The day Beckey turned 39 in 2019, she became an unabashed mechanic apprentice working on “yellow iron.” Translation: she started working as a heavy equipment technician for Finning Canada, which manufactures yellow-coloured Caterpillar heavy equipment. Examples include giant D11 dozers, the world’s largest haul trucks and ginormous excavators that are used in and around Fort McMurray, the heart of Canada’s oil sands mining operations.

A generation ago, Beckey might have been called a mechanic. Except a generation ago, women were seldom ever heavy equipment mechanics. Beckey is just one of four women working on equipment at her branch.  

Working on heavy equipment is not for the faint of heart or weak of back—whatever their gender. 

“I like how I feel at the end of every shift. I don’t feel like I’ve worked all day,” Beckey says with a smile in her voice. “I’m really happy . . . I’d like to work on wrenches for as long as possible.”

A Typical Day

“I start my day at 6:30 a.m.,” Beckey says. “We have a quick meeting in the morning where we discuss any issues we may be having, then we do some stretches.”

“Once that is done, I complete a job hazard identification form outlining any hazards I may run into and how to mitigate them. Then I get to work doing anything my supervisor or journeyman ask me to do.”

One day Beckey could be tearing down a dozer for a regular servicing. The next day she could be reconditioning truck frames, washing a unit bigger than a double garage or fine tuning a machine before it goes back into the field.  

“I really enjoy this aspect; no day is ever the same. I’ll do something one day and it will be a few weeks before I do it again.” 

Because she’s new to the trade, Beckey is always learning. 

“I used to be in procurement and I’d reached the top of what I could do. Now, I’m learning something new every day. I can honestly say I like what I do.”

She also likes the rotations, working 14 days straight and then having 14 days off. Plus, the workplace vibe and culture agrees with her.

“There’s no drama, no worries about what my hair looks like or what kind of shoes I’m wearing. I’ve always liked working with ‘the guys.’ I have a lot in common with them because I like hunting, camping and fishing.” And in the summers, she also rides the open highways on her Harley Davidson with her dog as her passenger.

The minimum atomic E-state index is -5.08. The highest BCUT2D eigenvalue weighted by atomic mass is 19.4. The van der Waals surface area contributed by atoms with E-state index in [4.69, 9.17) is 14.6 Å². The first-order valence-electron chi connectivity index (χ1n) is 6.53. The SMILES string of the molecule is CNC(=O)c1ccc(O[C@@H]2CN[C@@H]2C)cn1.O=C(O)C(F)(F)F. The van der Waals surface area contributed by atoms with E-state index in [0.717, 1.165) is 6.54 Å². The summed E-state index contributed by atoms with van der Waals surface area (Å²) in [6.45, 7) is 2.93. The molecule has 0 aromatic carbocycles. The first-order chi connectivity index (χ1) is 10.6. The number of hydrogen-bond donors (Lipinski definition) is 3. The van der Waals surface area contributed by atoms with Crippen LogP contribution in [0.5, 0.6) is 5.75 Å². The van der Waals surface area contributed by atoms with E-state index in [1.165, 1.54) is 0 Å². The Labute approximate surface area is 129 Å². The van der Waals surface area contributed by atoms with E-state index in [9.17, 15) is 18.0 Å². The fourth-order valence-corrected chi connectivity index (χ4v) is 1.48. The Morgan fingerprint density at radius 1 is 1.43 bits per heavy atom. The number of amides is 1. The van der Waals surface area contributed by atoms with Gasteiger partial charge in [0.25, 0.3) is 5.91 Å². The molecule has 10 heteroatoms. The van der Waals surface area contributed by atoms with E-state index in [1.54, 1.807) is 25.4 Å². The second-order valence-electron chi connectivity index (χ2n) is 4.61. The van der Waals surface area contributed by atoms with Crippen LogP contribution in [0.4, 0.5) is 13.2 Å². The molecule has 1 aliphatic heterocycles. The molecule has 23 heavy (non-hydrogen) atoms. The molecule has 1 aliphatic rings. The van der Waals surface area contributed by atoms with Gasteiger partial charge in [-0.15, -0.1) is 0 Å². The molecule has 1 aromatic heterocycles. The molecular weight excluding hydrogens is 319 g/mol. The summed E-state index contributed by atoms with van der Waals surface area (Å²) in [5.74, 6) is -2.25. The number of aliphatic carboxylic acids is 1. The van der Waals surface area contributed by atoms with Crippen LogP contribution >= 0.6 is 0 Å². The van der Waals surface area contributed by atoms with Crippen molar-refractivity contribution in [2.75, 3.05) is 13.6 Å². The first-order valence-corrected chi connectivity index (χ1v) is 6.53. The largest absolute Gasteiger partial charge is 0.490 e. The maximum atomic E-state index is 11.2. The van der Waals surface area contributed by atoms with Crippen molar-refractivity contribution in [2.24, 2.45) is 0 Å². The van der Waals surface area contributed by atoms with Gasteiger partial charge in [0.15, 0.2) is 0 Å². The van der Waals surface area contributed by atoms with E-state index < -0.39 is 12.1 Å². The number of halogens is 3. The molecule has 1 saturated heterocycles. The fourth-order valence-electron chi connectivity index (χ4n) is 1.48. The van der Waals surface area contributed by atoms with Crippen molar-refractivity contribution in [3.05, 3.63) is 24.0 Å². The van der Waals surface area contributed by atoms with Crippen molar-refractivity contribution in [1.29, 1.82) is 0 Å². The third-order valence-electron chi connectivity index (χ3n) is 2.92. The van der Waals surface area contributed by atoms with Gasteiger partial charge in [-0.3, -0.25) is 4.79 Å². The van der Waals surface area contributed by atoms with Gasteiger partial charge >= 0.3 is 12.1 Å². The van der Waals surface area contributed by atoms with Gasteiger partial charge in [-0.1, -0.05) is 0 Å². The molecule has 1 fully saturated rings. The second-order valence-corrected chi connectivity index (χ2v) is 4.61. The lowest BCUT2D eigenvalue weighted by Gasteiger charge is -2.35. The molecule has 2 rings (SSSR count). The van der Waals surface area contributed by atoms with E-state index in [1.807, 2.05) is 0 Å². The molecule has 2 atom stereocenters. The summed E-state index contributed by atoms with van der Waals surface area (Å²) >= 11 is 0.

“I used to be in procurement and I’d reached the top of what I could do. Now, I’m learning something new every day. I can honestly say I like what I do.”

Beckey, Heavy Equipment Technician Apprentice

Thinking and Working Hard

Working on heavy equipment is more than leaning over an engine. The size of some oil sands equipment can mean climbing deep into them. 

“I get into some tight spaces,” Beckey says. “I like how I feel when I’ve accomplished something. I can physically see I’ve fixed something.”

Her most used skill in repairing equipment is problem-solving.  

“Mechanics is basically like tearing apart something, then putting the puzzle back together with a scattered roadblock thrown in. It’s challenging and I love it.”  

A Third Career

Beckey’s first career began in 1999 when she became an emergency medical responder in the oil and gas industry. After eight years, she moved to Fort McMurray to work in supply chain management, earning a professional designation in 2014. But she wanted more and felt the tug of working on heavy equipment — and the opportunities it offers. 

“I’m in the oil patch now, but not only the oil patch uses heavy equipment. So many industries have heavy equipment and I could go anywhere in the world — offshore, Asia, Russia or Great Britain.”  

For mechanics, working on heavy equipment used to be a matter of understanding “levers and cables,” Beckey says. Today, heavy equipment technicians have a highly specialized knowledge of hydraulics, electronics as well as mechanics.

Breaking into the trade is never easy and it’s getting harder. 

“It used to be you might be able to start in a shop as a labourer,” Beckey says. But those jobs have largely disappeared.

“You have to show you have a real interest. The hardest part of the job is finding someone willing to help you break in. Beckey’s hoping to get into Finning’s Think Big program, which sponsors apprentices.

If successful, she’ll have four years of apprenticeship studies. Beckey’s up for the challenge. 

“I have zero regrets choosing this path. I would urge anyone who is thinking about a career transition, no matter how different it is, to go for it. Life is too short to be stuck doing something your heart isn’t into anymore.”

Beckey, Heavy Equipment Technician Apprentice




Edmonton, Alberta


$48,000 to $87,000


4 year journeyman mechanic program, apprentice

Salary, education and advancement may vary from company to company.

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